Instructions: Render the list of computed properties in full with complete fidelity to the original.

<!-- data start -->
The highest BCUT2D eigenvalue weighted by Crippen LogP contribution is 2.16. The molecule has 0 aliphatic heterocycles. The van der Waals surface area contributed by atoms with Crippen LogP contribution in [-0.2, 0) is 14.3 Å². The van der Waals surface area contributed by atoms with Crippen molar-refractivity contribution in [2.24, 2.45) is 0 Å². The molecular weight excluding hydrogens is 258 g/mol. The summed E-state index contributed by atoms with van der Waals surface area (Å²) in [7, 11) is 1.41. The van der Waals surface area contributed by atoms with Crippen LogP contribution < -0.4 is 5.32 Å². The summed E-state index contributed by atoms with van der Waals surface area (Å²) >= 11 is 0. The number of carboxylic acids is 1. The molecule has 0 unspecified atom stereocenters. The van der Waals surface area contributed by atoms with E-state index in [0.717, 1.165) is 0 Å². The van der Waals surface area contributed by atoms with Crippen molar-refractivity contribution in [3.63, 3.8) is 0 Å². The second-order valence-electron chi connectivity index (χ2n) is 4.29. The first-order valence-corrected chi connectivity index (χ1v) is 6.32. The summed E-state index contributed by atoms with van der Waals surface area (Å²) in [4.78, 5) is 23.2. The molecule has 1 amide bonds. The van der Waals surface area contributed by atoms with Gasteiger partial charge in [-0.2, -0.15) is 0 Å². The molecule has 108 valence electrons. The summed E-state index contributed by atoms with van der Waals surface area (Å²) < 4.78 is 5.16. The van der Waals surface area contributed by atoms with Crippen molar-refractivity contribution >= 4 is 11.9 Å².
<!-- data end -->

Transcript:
The highest BCUT2D eigenvalue weighted by Crippen LogP contribution is 2.16. The molecule has 0 aliphatic heterocycles. The van der Waals surface area contributed by atoms with Crippen LogP contribution in [-0.2, 0) is 14.3 Å². The van der Waals surface area contributed by atoms with Crippen molar-refractivity contribution in [2.24, 2.45) is 0 Å². The molecular weight excluding hydrogens is 258 g/mol. The summed E-state index contributed by atoms with van der Waals surface area (Å²) in [7, 11) is 1.41. The van der Waals surface area contributed by atoms with Crippen LogP contribution < -0.4 is 5.32 Å². The summed E-state index contributed by atoms with van der Waals surface area (Å²) >= 11 is 0. The number of carboxylic acids is 1. The molecule has 0 unspecified atom stereocenters. The van der Waals surface area contributed by atoms with E-state index in [0.717, 1.165) is 0 Å². The van der Waals surface area contributed by atoms with Crippen molar-refractivity contribution in [3.63, 3.8) is 0 Å². The second-order valence-electron chi connectivity index (χ2n) is 4.29. The first-order valence-corrected chi connectivity index (χ1v) is 6.32. The summed E-state index contributed by atoms with van der Waals surface area (Å²) in [4.78, 5) is 23.2. The molecule has 1 amide bonds. The van der Waals surface area contributed by atoms with Gasteiger partial charge in [-0.2, -0.15) is 0 Å². The molecule has 108 valence electrons. The summed E-state index contributed by atoms with van der Waals surface area (Å²) < 4.78 is 5.16. The van der Waals surface area contributed by atoms with Crippen molar-refractivity contribution >= 4 is 11.9 Å².